“The design of the interior change-out is influenced by the need to be able to make the swap-out of the components within a short period of time,” explains Gillespie, noting that Flying Colours aimed for a design that could be changed out in 6 hr. or less by a team of 6-8 people. “This was the initial request, and we even timed it with stopwatches to ensure we met the needs as requested.”

interior module of aircraft
One of Knight Aerospace’s custom interior modules was loaded onto a Lockheed C-130J Super Hercules. Credit: Knight Aerospace

One company offering a unique take on transforming cargo aircraft interiors is Knight Aerospace, which designs, manufactures and installs custom modules that can roll on and off and then be locked into an aircraft’s cargo handling system. The San Antonio-based company describes the modules as being similar to “building an aircraft inside of an aircraft.”

“We’re giving our customers the ability to transform their cargo aircraft into multi-use aircraft. Having an aircraft on the ground is expensive, so we’re giving them the ability to transport high-level individuals, carry out medical missions and do various operations so they don’t have an aircraft on the ground,” says Michael Knight, vice president for sales and marketing.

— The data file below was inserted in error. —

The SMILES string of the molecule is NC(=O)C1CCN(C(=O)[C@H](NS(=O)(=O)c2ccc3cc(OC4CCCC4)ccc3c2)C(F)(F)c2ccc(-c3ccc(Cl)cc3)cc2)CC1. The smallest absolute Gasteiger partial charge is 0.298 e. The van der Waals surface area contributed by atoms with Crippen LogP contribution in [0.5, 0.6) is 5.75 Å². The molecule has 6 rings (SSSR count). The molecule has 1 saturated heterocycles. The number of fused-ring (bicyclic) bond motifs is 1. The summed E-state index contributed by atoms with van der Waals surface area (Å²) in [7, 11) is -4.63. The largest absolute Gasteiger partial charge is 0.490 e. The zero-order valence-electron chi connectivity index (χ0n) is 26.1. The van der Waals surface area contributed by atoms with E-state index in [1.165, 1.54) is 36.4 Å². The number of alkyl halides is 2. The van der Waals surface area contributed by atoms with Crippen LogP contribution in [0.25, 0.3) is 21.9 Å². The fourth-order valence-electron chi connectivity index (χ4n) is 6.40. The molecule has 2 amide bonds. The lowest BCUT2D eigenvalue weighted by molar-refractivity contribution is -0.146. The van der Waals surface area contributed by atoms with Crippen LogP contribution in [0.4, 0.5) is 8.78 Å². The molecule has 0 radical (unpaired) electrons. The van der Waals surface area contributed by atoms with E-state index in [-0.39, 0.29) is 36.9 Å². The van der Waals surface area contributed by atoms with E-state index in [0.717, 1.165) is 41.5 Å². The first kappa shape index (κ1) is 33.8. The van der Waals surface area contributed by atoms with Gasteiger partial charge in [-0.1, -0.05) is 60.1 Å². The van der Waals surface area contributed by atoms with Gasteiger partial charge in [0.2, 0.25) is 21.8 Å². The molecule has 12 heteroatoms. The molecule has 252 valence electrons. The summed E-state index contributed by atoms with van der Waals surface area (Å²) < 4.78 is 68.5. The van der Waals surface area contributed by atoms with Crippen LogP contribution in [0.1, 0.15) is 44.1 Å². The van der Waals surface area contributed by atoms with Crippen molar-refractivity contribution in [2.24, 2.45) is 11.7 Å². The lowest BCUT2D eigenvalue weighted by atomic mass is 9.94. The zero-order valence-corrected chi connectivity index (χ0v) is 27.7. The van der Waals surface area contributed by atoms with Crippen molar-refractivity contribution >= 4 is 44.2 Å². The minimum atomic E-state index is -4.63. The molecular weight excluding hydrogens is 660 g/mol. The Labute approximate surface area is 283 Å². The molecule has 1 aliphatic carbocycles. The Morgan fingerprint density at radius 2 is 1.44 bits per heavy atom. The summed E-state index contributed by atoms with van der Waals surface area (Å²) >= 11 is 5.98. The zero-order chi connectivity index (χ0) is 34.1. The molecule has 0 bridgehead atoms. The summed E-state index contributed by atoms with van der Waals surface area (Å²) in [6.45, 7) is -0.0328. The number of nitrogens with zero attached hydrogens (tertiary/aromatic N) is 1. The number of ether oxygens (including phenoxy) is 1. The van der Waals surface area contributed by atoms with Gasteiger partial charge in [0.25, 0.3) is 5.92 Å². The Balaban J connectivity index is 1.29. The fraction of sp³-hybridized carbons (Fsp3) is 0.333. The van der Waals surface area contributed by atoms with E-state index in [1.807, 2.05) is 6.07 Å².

The company recently began production of its universal patient module and aero-medical bio-containment module (ABCM), which builds on the VIP modules it has already been producing for government customers worldwide. Typically designed for cargo aircraft such as the Lockheed C-130 or Airbus A400M, Knight Aerospace’s modules have been produced with a heavy focus on elements such as acoustic and vibrational treatment, air quality and lighting to make traveling inside feel more like a commercial aircraft—and as close to a hospital setting as possible.

“One of the things that we bring to the table that’s very unique is pressurization. We can either pressurize our modules for negative pressure or positive pressure, depending on the kinds of patients that we’re trying to transport, so this starts helping you in things like contagion,” says Bianca Rhodes, president and CEO of Knight Aerospace. “For instance, if you’re transporting a burn patient, you want as few contaminants in the atmosphere as possible because infection is probably the biggest issue for a burn patient.”